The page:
My favorite Billings Farm & Museum experience is touring the 1890 Farmhouse, starting with seeing the historic equipment used to turn cow’s milk into butter. Despite that in the late 19th century butter ranged from $0.35-$0.50, it was actually expensive for the times, and most locals opted to make their own instead. As we move up the stairs of the house we come to the period rooms, pantry and kitchen, with some original furnishings like the standing office desk and safe. A walk-in closet full of period clothing, commode-equipped bedrooms, historic cooking tools and cozy family room with old photographs and fainting chair makes the Billings’ story really come to life.
A Whimsical Family Farm Experience
Before visiting Woodstock I knew I wanted a farm experience, and I was debating between Billings and Sugarbush. In the end I do both, and am glad I did as each provided a very different Vermont farm experience. While Billings is enormous and has that air of historic preservation, Sugarbush Farm is a small family-run establishment offering free structured tastings of 14+ cheeses and four very different maple syrups made onsite — and that’s not counting the myriad complimentary samples of jams, spreads, honeys and booze-infused jellies laid out around their farm shop.
It’s a truly immersive experience, even offering a 15-minute Maple Walk through the maple trees to see how sap is taken from the trees, and a sugar house bringing to life the boiling process that transforms maple sap into maple syrup. Best of all, the venue has been run by the same family since 1945, and is now in the third generation, proudly working the 550 acres of land and 6,000 maple trees.
Delicious and insightful, especially for culture carnivores traveling on a budget.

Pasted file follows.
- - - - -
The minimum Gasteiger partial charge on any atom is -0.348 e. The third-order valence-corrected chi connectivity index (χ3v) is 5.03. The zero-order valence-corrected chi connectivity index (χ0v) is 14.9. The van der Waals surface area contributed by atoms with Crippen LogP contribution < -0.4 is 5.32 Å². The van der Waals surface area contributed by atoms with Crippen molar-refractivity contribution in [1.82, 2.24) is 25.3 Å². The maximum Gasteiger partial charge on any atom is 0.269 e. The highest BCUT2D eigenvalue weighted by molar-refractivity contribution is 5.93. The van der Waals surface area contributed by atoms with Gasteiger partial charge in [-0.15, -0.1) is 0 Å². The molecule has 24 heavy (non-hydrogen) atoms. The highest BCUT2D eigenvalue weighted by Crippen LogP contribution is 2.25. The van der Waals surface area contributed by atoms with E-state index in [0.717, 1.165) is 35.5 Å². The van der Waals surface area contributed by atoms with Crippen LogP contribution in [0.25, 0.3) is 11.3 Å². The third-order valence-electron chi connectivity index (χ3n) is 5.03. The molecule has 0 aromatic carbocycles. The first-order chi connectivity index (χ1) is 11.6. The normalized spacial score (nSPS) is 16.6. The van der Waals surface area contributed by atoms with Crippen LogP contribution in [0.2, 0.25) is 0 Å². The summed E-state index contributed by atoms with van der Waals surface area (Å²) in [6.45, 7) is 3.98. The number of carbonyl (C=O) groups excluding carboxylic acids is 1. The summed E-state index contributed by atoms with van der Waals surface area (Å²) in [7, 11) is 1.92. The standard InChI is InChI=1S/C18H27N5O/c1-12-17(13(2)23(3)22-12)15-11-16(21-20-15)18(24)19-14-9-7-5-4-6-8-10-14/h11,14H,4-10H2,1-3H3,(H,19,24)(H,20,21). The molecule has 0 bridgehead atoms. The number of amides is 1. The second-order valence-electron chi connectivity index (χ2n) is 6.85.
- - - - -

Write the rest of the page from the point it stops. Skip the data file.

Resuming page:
Getting Lost In Historic Woodstock
I never visit a place without spending at least a few hours wandering and getting totally lost, and Woodstock is certainly a place to enjoy the ambiance, especially as almost every building seems to be listed on the National Registry of Historic Places.
Staying mainly on Elm and Central streets, I peruse the titles of Yankee Bookshop before making my own organic peanut butter at Gillingham’s General Store, and savoring a snack of homemade deviled eggs and whoopie pie at The Village Butcher, who also have an impressive selection of local wines, cheeses, maple syrups and meats.
After photographing the 19th-century First Congregational Church with its Tower Clock and Paul Revere Bell, I do a self-guided gallery tour, visiting cozy and creative venues like The Collective—The Art of Craft, The Woodstock Gallery, Gallery on the Green and the eclectic gift-filled Unicorn.
A Vermont coffee laced with organic milk at Mon Vert Café gives me a needed energy boost, and continue wandering over a beautiful bridge to photograph the Ottauquechee River. At night, Bentleys Restaurant provides a delicious menu of a burger and fries paired with live local music.
Getting There: To reach Woodstock, Vermont, I rented a car. Avis is one recommended company. For almost the entire ride I was on I-95 North. Click here for specific directions from your starting point. The drive is 4-5 hours depending on traffic.
Getting Around: While it’s recommended to have a car to reach some of the further out farms and attractions, there is plenty to do — including most of Woodstock’s main attractions — within walking distance of the Woodstock Inn & Resort.
Civil War History: A major reason people visit Woodstock that I did not explore in depth is its Civil War history. If this interests you, check out this self guided tour map of some important local Civil War sites. You can also call the National Park System at 802-457-3368 ext 22 to schedule a tour with a guide.
Woodstock Inn & Resort: Rates start at $203 per night, which includes a large number of amenities like admission to the Billings Farm and Museum, parking, very high speed Wi-Fi, in-room coffee and tea, spa facilities, morning and afternoon tea, fitness classes and more. Contact: email@example.com; (888) 338-2745.